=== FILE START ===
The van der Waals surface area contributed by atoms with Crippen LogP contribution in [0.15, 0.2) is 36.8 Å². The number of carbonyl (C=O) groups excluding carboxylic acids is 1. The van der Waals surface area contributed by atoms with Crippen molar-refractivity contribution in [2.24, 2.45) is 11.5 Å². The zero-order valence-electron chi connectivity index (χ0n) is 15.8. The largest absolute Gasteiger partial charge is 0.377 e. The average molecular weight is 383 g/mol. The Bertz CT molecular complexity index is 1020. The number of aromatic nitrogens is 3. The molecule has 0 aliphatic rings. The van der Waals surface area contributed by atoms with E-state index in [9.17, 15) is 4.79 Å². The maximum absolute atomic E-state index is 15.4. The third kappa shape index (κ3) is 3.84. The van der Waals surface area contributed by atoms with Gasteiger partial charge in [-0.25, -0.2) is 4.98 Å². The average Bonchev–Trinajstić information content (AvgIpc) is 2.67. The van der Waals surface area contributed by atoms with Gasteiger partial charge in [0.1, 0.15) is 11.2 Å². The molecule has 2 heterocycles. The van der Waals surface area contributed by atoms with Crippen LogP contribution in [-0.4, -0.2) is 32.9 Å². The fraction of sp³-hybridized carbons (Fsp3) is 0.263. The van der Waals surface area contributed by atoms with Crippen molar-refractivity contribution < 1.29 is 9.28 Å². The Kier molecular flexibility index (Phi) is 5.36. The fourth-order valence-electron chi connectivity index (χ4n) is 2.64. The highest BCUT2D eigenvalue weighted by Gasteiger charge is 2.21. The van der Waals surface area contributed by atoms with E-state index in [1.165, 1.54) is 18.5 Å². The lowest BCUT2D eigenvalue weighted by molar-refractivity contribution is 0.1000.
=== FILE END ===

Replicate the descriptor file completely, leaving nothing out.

The van der Waals surface area contributed by atoms with Crippen LogP contribution in [0.15, 0.2) is 36.8 Å². The number of carbonyl (C=O) groups excluding carboxylic acids is 1. The van der Waals surface area contributed by atoms with Crippen molar-refractivity contribution in [2.24, 2.45) is 11.5 Å². The zero-order valence-electron chi connectivity index (χ0n) is 15.8. The largest absolute Gasteiger partial charge is 0.377 e. The average molecular weight is 383 g/mol. The Bertz CT molecular complexity index is 1020. The number of aromatic nitrogens is 3. The molecule has 0 aliphatic rings. The van der Waals surface area contributed by atoms with E-state index in [9.17, 15) is 4.79 Å². The maximum absolute atomic E-state index is 15.4. The third kappa shape index (κ3) is 3.84. The van der Waals surface area contributed by atoms with Gasteiger partial charge in [-0.25, -0.2) is 4.98 Å². The average Bonchev–Trinajstić information content (AvgIpc) is 2.67. The van der Waals surface area contributed by atoms with Gasteiger partial charge in [0.1, 0.15) is 11.2 Å². The molecule has 2 heterocycles. The van der Waals surface area contributed by atoms with Crippen LogP contribution in [-0.4, -0.2) is 32.9 Å². The fraction of sp³-hybridized carbons (Fsp3) is 0.263. The van der Waals surface area contributed by atoms with Crippen molar-refractivity contribution < 1.29 is 9.28 Å². The Kier molecular flexibility index (Phi) is 5.36. The fourth-order valence-electron chi connectivity index (χ4n) is 2.64. The highest BCUT2D eigenvalue weighted by Gasteiger charge is 2.21. The van der Waals surface area contributed by atoms with E-state index in [1.165, 1.54) is 18.5 Å². The lowest BCUT2D eigenvalue weighted by molar-refractivity contribution is 0.1000.